Understanding Investment Banking

12 Nov, 2013

Big money. Long hours. Young age.

If you hear these words in a conversation, it likely concerns investment banking. Countless people from various faculties strive to begin their career in investment banking, with the primary intention of earning enormous sums of money at a young age and leading a glorious life. However, prospective bankers seldom know what investment banking is really like.

The Word on the Street

A common misconception amongst both management and non-management students is that investment banking consists of investing money on behalf of institutions, such as pension funds, or wealthy individuals, in the stock market, while incurring no risk yourself.

An investment bank is a financial institution which helps corporations, governments, and private businesses raise capital by acting as the underwriter in the issuance of stocks and bonds, and helps them execute large transactions. Twitter, for example, has hired the investment bank Goldman Sachs to underwrite its impending IPO. An investment bank can assist in mergers and acquisitions of corporations, and facilitate the trading of derivatives, equities, or bonds by acting as a market maker. Typically, bulge-bracket investment banks will also have an equity research division, which communicates with the management of companies to obtain information required for thorough analysis. This research is then used by investors to make investment decisions.

What do I do as an investment banker?

Investment banking consists primarily of four departments: the investment banking division (IBD), sales and trading (S&T), research, and equity capital markets (ECM). As an eager student, it is critical to understand the differences between these divisions, and the tasks associated with each.

Investment banking professionals focus on corporate advising to facilitate transactions such as mergers and acquisitions, restructuring, recapitalization, or selling assets. They take a long-term focus on serving their customers.

Equity capital markets is the nucleus of the investment bank, and often works with IBD to provide external financing to their clients’ transactions. ECM takes a short-term focus on the single transaction they are working on. They are the product experts, and provide advisory to the pricing, sizing and pitch of a of a bid to raise capital.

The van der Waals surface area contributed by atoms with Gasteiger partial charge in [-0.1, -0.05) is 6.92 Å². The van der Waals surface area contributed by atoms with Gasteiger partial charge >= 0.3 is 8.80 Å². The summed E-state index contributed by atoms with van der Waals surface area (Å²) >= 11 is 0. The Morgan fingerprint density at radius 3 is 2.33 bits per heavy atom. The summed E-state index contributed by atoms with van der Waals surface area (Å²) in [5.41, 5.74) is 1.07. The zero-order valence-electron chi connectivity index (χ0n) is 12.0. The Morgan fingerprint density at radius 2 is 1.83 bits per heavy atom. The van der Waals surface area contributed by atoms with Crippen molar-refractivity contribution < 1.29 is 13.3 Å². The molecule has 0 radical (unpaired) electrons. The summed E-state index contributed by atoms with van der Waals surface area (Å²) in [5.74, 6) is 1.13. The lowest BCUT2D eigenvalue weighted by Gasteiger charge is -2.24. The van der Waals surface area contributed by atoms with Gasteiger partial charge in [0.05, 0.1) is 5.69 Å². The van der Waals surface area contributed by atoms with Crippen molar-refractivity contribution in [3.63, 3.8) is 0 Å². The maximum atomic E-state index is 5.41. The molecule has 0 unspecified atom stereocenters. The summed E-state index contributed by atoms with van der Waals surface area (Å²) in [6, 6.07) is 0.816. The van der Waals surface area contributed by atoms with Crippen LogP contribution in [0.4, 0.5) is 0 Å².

The sales and trading department analyzes the market and performs the execution of transactions and trading for the bank. Sales professionals maintain relationships with institutional investors who support the banks operations.

Lastly, the research department provides follow-on stock coverage to the banks clients, and operates independently from IBD. Safeguards must be put in place to avoid sharing of insider information between researchers and investment bankers.

At a an investment bank that has both an IBD and a research department, a “Chinese Wall” must be put into place. This serves as a virtual block of information flows between investment banking professionals and researchers. As a result, analysts cannot encourage the public to trade stocks for which the investment bank has insider information.

What about the glory and the money?

The primary tasks of analysts and associates will be conducting financial analysis, creating pitch materials, and answering to client requests. Analysts are rarely client-facing, and are involved primarily in back-office work. On average, analysts within the mergers and acquisitions group can expect to work 90-100 hours per week, and even more when in the midst of a deal. The work week is shorter in equity research and sales and trading, averaging “just” 60 to 70 hours.  It becomes very difficult for young analysts to commit to social plans or relationships because of the unpredictable hours.

Undoubtedly, the pay at bulge-bracket investment banks is attractive. For first year analysts in the IB division, base salary is typically $80,000, with bonus ranging from 15%-150% of base. In equity research, base salary is $70,000, with bonus ranging from 30%-50%. Also, don’t forget about the $10,000 signing bonus.

Still want to be an investment banker?

Recruiting season for internships is just heating up, with peak hiring occurring in early January. Jobs with bulge-bracket global investment banks such as J.P. Morgan, Goldman Sachs, and Morgan Stanley are all extremely competitive. The top Canadian banks are Royal Bank of Canada, Bank of Montreal, Scotiabank, and TD.  Investment banking is a high-powered and lucrative career path, but is clearly not for everyone. As an investment banker, work will probably be your top priority for the rest of your life. It is up to ambitious students to decide whether the potential rewards are worth the sacrifice.

About the author

Leave a reply